Self Defense in the House of God
An Interview with Tom and Lynn Givens
Interview by Gila Hayes
A few decades ago, needing to defend yourself and your family at church was never discussed. Today, few would challenge the value of learning defense strategies for time spent in a house of worship.
In light of the Network’s focus on individual responsibility (membership benefits are provided to individuals, not to groups), we won’t offer advice on the many issues attached to organizing a church security team. If Network members or their pastors have concerns about security teams, they should contact qualified firearms trainers including our Advisory Board for instruction in the skills to defend against mass murderers.
The Network’s greater concern is that every churchgoer should have a self-defense plan on which to rely during time spent in and around places of worship. This is a topic on which our Network Advisory Board Member Tom Givens and his wife Lynn Givens are eminently qualified to speak. Let’s switch now to a Q & A format, and learn from them in their own words.
eJournal: First, before we begin talking about defending oneself while at church, how do you respond to the common question, “Would you really carry a gun into a place of worship?”
by Marty Hayes, J.D.
Once again, the Network had an excellent three-day promotional outreach, setting up and working our new booth at the 2016 NRA Annual Meeting and exhibits. Of course, whenever we all go out of town, the work piles up here at home, so this will only be a quick message this month as we try to get caught up.
First off, my apologies to our members who stopped by the booth and whom I missed. At least you got to meet either Vincent or Gila. At these shows, I spend some time touching bases with industry friends, and of course, being a consumer. I didn’t buy much this year, but did happen to add a few goodies to pack in my luggage for the trip home.
Attorney Question of the Month
For the past several months, this column has discussed armed citizen interaction with police. Now, in the final installment of the closing question about use of deadly force and the immediate aftermath, we share the last of the responses from our Affiliated Attorneys to this question:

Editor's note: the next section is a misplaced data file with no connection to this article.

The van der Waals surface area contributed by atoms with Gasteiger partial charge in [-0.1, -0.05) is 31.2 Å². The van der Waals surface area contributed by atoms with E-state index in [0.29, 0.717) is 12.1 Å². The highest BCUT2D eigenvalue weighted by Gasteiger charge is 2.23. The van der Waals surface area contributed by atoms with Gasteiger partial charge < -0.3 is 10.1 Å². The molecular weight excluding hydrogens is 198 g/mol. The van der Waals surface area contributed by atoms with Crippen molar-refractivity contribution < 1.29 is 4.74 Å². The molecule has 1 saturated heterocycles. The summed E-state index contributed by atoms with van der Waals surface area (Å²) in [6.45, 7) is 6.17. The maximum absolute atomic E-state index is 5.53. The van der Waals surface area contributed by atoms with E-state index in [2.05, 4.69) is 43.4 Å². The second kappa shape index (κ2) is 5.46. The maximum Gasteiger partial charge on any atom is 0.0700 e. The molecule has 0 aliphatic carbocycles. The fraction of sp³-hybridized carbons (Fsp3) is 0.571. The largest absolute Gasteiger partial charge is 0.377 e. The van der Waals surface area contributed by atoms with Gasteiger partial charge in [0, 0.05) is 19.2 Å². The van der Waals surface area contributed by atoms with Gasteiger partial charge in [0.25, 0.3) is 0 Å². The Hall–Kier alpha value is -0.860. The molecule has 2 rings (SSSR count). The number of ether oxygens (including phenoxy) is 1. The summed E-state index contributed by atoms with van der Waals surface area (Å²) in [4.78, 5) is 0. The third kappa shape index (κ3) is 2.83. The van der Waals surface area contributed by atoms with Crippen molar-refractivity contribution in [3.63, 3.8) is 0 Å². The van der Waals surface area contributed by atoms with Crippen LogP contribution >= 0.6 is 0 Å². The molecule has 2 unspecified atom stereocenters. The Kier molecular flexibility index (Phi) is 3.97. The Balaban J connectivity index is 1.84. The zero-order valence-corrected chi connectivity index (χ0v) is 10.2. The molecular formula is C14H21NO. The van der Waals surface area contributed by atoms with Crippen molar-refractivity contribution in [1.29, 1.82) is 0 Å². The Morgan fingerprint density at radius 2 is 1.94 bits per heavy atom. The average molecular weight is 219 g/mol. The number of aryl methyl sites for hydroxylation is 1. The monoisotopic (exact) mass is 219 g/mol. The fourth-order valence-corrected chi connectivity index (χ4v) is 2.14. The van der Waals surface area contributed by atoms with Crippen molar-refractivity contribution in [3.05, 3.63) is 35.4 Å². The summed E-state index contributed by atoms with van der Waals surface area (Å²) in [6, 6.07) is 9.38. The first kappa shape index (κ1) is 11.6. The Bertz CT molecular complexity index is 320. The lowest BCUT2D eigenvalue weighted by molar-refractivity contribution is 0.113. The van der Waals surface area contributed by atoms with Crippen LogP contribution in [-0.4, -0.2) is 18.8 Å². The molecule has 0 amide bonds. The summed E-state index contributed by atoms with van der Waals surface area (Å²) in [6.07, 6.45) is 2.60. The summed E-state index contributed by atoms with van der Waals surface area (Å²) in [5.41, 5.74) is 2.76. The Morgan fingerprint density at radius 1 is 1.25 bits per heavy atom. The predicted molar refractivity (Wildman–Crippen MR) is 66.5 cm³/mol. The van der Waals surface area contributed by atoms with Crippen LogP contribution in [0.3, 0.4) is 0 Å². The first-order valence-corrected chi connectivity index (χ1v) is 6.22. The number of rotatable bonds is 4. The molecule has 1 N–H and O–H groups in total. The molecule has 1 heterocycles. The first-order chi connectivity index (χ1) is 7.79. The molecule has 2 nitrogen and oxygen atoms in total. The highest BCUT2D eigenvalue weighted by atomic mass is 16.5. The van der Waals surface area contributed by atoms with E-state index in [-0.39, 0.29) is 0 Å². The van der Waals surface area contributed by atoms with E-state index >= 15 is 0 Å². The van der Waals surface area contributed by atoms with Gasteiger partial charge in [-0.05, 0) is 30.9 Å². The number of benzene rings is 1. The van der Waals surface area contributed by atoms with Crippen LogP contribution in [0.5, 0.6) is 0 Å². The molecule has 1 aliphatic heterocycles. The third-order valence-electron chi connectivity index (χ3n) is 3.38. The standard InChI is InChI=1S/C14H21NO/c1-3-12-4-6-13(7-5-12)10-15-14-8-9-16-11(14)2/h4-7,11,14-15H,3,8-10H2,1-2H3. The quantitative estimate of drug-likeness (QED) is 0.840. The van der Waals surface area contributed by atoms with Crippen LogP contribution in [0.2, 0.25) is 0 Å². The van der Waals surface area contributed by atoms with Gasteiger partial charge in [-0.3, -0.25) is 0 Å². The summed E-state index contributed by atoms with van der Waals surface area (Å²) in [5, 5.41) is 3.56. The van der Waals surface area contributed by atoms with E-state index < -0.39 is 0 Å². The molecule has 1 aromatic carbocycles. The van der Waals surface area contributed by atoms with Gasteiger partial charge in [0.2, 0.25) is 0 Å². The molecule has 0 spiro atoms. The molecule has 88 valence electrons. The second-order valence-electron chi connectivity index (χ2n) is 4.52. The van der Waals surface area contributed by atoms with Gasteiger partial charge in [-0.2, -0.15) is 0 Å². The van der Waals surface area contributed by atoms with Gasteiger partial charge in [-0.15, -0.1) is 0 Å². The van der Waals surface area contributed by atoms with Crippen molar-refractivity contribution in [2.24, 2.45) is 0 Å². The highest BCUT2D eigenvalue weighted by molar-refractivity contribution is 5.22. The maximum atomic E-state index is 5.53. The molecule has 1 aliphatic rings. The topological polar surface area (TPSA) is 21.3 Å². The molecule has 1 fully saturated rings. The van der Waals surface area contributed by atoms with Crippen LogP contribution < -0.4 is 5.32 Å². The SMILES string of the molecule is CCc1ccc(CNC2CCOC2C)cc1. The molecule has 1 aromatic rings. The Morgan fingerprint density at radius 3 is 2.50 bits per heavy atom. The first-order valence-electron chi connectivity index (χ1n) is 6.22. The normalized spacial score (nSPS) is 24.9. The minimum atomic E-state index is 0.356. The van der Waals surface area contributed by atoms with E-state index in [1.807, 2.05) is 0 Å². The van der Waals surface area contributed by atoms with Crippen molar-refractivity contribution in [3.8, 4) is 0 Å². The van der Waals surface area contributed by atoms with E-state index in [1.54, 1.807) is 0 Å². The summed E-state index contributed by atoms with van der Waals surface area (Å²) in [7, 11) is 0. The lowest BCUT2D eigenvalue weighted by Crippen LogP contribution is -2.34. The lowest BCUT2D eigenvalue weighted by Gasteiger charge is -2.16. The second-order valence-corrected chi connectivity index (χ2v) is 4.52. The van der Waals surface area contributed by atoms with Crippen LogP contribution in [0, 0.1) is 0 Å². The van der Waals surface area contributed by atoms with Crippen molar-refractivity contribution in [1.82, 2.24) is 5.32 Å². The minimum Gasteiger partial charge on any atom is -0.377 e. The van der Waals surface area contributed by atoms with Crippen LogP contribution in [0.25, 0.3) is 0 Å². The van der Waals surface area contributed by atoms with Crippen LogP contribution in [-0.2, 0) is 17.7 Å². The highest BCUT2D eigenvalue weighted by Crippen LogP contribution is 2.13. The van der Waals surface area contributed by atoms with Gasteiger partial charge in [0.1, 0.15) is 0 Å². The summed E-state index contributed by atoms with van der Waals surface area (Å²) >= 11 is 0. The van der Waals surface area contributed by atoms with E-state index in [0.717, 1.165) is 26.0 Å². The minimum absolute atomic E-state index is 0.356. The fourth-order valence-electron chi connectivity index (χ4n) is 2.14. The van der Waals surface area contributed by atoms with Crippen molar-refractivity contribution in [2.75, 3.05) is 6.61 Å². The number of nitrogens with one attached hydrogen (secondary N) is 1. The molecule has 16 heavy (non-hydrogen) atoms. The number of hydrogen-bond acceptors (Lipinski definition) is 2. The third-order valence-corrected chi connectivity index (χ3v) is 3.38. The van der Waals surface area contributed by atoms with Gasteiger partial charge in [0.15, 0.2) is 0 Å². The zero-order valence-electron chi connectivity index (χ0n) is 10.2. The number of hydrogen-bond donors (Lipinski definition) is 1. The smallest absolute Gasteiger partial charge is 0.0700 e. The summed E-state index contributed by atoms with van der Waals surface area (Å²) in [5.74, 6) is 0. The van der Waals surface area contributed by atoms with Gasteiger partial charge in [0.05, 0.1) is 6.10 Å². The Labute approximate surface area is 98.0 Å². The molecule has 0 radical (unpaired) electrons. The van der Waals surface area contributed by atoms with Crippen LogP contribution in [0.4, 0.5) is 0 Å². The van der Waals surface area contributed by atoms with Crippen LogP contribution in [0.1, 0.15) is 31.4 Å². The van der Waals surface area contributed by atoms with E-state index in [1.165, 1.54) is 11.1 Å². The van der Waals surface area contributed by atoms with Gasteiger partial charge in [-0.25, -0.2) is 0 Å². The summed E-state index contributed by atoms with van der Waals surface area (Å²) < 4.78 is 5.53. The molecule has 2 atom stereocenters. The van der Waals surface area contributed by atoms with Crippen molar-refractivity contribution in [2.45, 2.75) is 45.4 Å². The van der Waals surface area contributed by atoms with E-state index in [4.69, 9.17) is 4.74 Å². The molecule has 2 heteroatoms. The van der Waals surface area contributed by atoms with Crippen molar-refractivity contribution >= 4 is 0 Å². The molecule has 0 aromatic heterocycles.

If an armed citizen shoots and kills someone who threatened them with violence (and it is apparent that the criminal is dead) what if anything should the armed citizen say to police when they arrive?
News from our Affiliates
Compiled by Gila Hayes
As many of our readers know, your Network leadership team has only recently returned from a very rewarding visit to the NRA Annual Meeting in Louisville. Meeting our many affiliates and members and hearing how they are sharing knowledge with armed citizens in their communities all across the country is an important benefit of attending this event. The Network booth was rarely quiet, with visits from affiliates Dennis Fater, Robert Keller (pictured below), Larry Bignall, Bill Martin, George Roe, Brad Smith and many, many more. In fact, one of the interesting differences between this year’s NRA Annual Meeting and those in previous years was how many more Network members stopped by to shake hands, say a few words of appreciation, or to introduce a friend.
What They Don’t Tell You About Church Safety
By Bryan Donihue
Paperback: $14.99; eBook: $5.99
Reviewed by Gila Hayes
Although the Network is an individual member services organization, a surprising number of calls and emails come in from armed citizens who are working with their churches to improve security. Naturally, we point those leaders toward traditional insurance for liability and errors and omissions coverage, as a church’s responsibilities are very different from those of the individual armed citizen. Still, those questions and a desire to understand the issues faced by church security teams, led me to buy and study several books. The one that impressed me most was Bryan Donihue’s What They Don’t Tell You About Church Security.
by Gila Hayes
We just got back from the NRA Annual Meeting, where we visited with many members–long time Network supporters and new members, too–while we promoted Network membership in a booth in the exhibit hall. It was great to see how many women and children were in attendance, sometimes with the whole family, mother, father and an assortment of kids of all ages all strolling through the rows of booths together.